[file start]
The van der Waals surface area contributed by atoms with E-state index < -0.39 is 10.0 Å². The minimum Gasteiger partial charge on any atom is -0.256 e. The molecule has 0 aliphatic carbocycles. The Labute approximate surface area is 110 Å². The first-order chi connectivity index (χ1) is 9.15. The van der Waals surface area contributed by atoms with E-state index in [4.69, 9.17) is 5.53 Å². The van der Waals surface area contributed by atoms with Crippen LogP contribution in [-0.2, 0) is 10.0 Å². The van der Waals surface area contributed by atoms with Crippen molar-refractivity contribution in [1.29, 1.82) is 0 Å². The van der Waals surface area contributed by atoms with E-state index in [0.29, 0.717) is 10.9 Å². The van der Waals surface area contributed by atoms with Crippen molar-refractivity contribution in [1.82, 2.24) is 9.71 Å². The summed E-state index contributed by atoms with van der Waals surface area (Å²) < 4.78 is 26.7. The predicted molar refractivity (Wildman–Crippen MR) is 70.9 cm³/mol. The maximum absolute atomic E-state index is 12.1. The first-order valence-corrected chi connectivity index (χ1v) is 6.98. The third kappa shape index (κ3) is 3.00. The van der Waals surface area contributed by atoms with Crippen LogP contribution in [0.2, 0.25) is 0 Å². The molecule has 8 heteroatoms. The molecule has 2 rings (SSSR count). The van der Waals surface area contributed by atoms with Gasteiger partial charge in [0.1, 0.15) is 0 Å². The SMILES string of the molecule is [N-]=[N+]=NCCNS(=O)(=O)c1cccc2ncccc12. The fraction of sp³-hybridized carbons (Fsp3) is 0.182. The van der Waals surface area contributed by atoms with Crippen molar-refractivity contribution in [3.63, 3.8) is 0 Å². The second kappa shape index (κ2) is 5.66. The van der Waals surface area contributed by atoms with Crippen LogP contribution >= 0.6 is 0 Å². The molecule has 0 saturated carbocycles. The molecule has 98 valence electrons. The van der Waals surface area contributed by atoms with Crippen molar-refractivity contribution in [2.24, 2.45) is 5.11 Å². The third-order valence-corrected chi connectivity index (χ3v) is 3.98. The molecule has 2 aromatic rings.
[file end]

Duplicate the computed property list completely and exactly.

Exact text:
The van der Waals surface area contributed by atoms with E-state index < -0.39 is 10.0 Å². The minimum Gasteiger partial charge on any atom is -0.256 e. The molecule has 0 aliphatic carbocycles. The Labute approximate surface area is 110 Å². The first-order chi connectivity index (χ1) is 9.15. The van der Waals surface area contributed by atoms with E-state index in [4.69, 9.17) is 5.53 Å². The van der Waals surface area contributed by atoms with Crippen LogP contribution in [-0.2, 0) is 10.0 Å². The van der Waals surface area contributed by atoms with Crippen molar-refractivity contribution in [1.29, 1.82) is 0 Å². The van der Waals surface area contributed by atoms with E-state index in [0.29, 0.717) is 10.9 Å². The van der Waals surface area contributed by atoms with Crippen molar-refractivity contribution in [1.82, 2.24) is 9.71 Å². The summed E-state index contributed by atoms with van der Waals surface area (Å²) < 4.78 is 26.7. The predicted molar refractivity (Wildman–Crippen MR) is 70.9 cm³/mol. The maximum absolute atomic E-state index is 12.1. The first-order valence-corrected chi connectivity index (χ1v) is 6.98. The third kappa shape index (κ3) is 3.00. The van der Waals surface area contributed by atoms with Crippen LogP contribution in [0.2, 0.25) is 0 Å². The molecule has 8 heteroatoms. The molecule has 2 rings (SSSR count). The van der Waals surface area contributed by atoms with Gasteiger partial charge in [0.1, 0.15) is 0 Å². The SMILES string of the molecule is [N-]=[N+]=NCCNS(=O)(=O)c1cccc2ncccc12. The fraction of sp³-hybridized carbons (Fsp3) is 0.182. The van der Waals surface area contributed by atoms with Crippen molar-refractivity contribution in [3.63, 3.8) is 0 Å². The second kappa shape index (κ2) is 5.66. The van der Waals surface area contributed by atoms with Crippen LogP contribution >= 0.6 is 0 Å². The molecule has 0 saturated carbocycles. The molecule has 98 valence electrons. The van der Waals surface area contributed by atoms with Crippen molar-refractivity contribution in [2.24, 2.45) is 5.11 Å². The third-order valence-corrected chi connectivity index (χ3v) is 3.98. The molecule has 2 aromatic rings.